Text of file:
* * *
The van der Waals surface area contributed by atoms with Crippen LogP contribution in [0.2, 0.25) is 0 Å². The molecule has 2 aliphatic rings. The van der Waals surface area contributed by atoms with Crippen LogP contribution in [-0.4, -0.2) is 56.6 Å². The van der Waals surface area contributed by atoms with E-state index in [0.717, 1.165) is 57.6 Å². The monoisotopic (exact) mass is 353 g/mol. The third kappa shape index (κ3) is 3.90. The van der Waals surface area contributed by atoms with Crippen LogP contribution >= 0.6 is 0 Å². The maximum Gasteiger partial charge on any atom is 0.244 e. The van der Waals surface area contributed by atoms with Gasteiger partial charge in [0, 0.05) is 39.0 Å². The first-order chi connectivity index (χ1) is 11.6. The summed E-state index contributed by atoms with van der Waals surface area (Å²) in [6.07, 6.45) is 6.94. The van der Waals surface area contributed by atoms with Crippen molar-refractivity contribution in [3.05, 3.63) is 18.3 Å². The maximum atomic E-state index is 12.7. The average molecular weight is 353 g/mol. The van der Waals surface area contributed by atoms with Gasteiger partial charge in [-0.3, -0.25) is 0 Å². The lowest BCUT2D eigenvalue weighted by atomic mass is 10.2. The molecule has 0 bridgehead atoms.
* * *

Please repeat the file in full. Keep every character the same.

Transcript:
The van der Waals surface area contributed by atoms with Crippen LogP contribution in [0.2, 0.25) is 0 Å². The molecule has 2 aliphatic rings. The van der Waals surface area contributed by atoms with Crippen LogP contribution in [-0.4, -0.2) is 56.6 Å². The van der Waals surface area contributed by atoms with E-state index in [0.717, 1.165) is 57.6 Å². The monoisotopic (exact) mass is 353 g/mol. The third kappa shape index (κ3) is 3.90. The van der Waals surface area contributed by atoms with Crippen LogP contribution >= 0.6 is 0 Å². The maximum Gasteiger partial charge on any atom is 0.244 e. The van der Waals surface area contributed by atoms with Gasteiger partial charge in [0, 0.05) is 39.0 Å². The first-order chi connectivity index (χ1) is 11.6. The summed E-state index contributed by atoms with van der Waals surface area (Å²) in [6.07, 6.45) is 6.94. The van der Waals surface area contributed by atoms with Crippen molar-refractivity contribution in [3.05, 3.63) is 18.3 Å². The maximum atomic E-state index is 12.7. The average molecular weight is 353 g/mol. The van der Waals surface area contributed by atoms with Gasteiger partial charge in [-0.3, -0.25) is 0 Å². The lowest BCUT2D eigenvalue weighted by atomic mass is 10.2. The molecule has 0 bridgehead atoms.